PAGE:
Echoing the Louvre, The British Museum houses a captivating Egyptian Department. The Department of Egypt was constructed in 1836, including numerous Egyptian monuments. When British troops defeated the French, under the Capitulation of Alexandria in 1801, the original Rosetta stone came into British possession and was transported to London. It has been on public display at the British Museum almost continuously since 1802 and is the most-visited masterpiece there. The British Museum encompasses many Egyptian sculptures, such as the Sculpture of Ramses II. It also has A Mummy of a Youth with a Portrait of the Deceased and A Mummy of a Cat.

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The Guardian indicates that the British Museum exhibits about 20 Assyrian sculpture, including the Statue of Idrimi – a Syrian king. This statue is distinguished by its carved magnesite with glass eyes, set into the eye-sockets. Moreover, the museum houses The Neo-Assyrian King Ashurnasirpal II Statue. In addition, the museum includes multifarious timeless paintings, such as Jacob's Ladder and Crucifix, two world-famed biblical painting. Another renowned painting in The British Museum is Laterna Magica, which is an early type of image projector developed in the 17th century. Additionally, The British Museum site reveals that there are more than 30,000 oil paintings in the museum

The Egyptian Museum

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The Egyptian Museum is the oldest and largest archaeological museum in the Middle East. It boasts a wide spectrum of Pharaonic antiquities, spanning from the Predynastic Period to the Greco-Roman Era. It ranks in the most prestigious museums of the world as it enshrines an abundance of masterpieces that expand to more than 100,000 ancient artefacts, varying between mummies, coffins, stones, ancient belongings, and even food items that used to be buried with the kings to use in the afterlife. The museum was previously erected in 1835 near the Ezbekieh Garden and later moved to the Cairo Citadel. In 1902, the museum was moved for the last time to be inaugurated by Khedive Abbas Helmy II in Tahrir Square. The Egyptian Museum comprises the landmark statues of the great kings Khufu, Khafre, and Menkaure, who built the great Egyptian pyramids. Moreover, the museum houses pristine mummies of Yuya and Thuya, Psusennes I, and the Treasures of Tanis, and the Narmer Palette who contributed to the union of Upper and Lower Egypt.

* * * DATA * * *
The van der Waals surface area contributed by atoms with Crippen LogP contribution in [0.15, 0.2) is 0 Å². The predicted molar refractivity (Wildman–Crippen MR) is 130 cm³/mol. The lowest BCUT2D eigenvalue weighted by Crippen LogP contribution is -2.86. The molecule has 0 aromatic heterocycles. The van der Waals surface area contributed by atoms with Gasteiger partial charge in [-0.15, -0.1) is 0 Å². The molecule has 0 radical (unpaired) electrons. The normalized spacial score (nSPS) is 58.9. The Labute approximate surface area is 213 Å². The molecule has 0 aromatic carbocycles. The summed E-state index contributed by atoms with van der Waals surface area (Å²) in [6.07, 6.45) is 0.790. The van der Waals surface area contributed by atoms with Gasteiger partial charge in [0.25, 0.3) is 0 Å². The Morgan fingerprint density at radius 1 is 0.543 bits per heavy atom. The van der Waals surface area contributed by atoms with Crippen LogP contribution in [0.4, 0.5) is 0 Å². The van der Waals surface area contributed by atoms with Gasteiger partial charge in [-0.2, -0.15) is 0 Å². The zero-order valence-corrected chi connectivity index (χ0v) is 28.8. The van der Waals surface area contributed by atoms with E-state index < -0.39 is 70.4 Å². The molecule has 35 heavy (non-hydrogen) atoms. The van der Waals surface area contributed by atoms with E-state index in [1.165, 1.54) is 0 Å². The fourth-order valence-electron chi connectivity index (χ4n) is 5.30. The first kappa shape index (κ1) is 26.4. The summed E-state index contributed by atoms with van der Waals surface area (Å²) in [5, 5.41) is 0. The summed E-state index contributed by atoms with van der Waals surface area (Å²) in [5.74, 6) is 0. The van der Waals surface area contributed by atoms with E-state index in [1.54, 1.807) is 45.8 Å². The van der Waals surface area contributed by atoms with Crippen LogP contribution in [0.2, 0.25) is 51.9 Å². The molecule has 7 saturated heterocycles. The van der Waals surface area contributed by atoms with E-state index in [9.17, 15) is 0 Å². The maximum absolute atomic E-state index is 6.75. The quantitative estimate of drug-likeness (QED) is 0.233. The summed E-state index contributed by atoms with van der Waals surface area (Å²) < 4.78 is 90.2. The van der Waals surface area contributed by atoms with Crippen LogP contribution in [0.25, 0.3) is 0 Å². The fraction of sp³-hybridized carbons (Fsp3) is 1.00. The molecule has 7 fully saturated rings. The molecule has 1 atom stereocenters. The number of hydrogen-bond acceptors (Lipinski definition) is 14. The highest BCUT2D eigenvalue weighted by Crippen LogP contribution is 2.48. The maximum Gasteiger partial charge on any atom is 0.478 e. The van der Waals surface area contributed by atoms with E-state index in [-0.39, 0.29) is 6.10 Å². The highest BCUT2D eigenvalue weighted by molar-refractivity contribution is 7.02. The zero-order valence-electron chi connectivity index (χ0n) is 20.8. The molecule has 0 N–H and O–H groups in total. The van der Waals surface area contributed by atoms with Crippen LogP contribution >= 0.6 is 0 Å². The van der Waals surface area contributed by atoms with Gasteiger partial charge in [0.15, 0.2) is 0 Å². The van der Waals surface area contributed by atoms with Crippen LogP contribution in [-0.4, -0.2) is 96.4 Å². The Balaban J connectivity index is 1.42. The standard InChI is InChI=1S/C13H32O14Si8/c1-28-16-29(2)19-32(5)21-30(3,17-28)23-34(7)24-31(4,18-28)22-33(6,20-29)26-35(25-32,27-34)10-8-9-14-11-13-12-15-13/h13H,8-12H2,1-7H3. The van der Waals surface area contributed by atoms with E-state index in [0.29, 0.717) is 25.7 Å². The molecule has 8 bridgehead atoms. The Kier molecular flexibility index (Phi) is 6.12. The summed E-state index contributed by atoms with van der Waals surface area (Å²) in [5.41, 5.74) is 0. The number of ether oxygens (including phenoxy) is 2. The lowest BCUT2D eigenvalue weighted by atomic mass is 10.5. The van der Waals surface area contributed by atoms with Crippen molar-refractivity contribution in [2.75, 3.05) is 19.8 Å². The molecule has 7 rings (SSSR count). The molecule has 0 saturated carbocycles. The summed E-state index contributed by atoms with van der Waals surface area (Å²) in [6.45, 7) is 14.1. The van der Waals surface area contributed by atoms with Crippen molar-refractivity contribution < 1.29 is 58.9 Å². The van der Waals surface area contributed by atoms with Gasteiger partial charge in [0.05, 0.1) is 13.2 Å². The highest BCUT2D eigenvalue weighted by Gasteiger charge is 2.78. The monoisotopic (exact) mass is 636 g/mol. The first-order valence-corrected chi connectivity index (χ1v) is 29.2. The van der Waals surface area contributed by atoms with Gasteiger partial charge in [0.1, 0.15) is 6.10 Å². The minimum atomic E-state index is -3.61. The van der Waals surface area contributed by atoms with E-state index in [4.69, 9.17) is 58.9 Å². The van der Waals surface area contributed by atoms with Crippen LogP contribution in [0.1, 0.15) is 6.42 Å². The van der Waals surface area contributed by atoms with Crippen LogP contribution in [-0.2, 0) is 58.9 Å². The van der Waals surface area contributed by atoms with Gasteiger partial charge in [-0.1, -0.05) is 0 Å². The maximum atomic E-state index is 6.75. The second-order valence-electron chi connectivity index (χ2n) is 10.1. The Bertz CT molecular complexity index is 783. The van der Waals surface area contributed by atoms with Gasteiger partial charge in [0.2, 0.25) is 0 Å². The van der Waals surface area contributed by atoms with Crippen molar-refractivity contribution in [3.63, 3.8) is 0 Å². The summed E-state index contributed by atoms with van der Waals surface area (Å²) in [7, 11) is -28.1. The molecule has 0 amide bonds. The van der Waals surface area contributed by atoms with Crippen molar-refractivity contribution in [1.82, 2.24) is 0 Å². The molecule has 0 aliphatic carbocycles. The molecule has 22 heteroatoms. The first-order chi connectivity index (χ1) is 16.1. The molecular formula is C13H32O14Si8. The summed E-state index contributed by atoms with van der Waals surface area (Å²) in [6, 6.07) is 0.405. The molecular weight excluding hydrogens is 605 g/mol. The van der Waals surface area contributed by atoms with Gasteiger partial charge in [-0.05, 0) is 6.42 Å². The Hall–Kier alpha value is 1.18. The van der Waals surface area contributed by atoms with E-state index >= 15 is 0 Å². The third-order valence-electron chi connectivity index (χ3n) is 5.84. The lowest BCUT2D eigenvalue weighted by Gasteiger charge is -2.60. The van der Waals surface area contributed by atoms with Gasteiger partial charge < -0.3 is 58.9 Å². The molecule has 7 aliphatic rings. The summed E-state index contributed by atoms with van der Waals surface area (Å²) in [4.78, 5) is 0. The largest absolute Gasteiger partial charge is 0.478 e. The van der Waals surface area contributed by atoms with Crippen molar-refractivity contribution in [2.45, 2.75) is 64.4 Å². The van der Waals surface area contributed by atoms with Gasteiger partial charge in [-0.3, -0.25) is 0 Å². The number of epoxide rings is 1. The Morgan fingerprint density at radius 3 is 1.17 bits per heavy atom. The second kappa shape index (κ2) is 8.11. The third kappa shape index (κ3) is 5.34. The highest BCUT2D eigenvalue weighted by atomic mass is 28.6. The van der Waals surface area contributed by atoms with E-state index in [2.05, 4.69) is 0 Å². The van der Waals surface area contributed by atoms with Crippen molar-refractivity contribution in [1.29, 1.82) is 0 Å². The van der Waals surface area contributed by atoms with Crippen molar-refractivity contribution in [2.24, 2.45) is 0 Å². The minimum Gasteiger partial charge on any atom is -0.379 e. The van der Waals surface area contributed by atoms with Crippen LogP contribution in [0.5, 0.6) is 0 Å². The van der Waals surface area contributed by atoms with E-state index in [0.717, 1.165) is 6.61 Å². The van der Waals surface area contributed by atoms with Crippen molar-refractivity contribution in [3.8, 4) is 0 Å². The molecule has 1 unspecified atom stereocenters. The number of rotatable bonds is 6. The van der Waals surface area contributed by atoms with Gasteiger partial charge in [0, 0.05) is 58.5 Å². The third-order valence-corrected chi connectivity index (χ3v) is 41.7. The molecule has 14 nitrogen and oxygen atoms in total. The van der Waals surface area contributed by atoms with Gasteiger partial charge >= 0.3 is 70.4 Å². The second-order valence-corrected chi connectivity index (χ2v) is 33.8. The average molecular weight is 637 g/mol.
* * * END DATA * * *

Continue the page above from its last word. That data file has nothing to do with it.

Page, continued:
The Grand Egyptian Museum (GEM)

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Egypt’s Grand Egyptian Museum (GEM) has recently become the talk-of-the-town event in Egypt. It is expected to bring in 5 million visitors yearly. It is also designed to display the most up-to-the-minute technologies, such as virtual reality. The museum is established outside central Cairo to preside over the Giza Plateau, in the western desert. It is designed to peek out among the graceful Giza Pyramids and to reflect the grandeur of ancient Egypt. There are sculpture gardens at the entrance of the museum park, boasting the gigantic statue of Ramses II, welcoming the museum’s visitors upon entry. Eltayeb Abbas, the new museum’s head of archaeology, depicts the significance of such a great edifice, saying: “The main objective of the GEM is to embrace the whole world and showcase the best of our ancient civilization."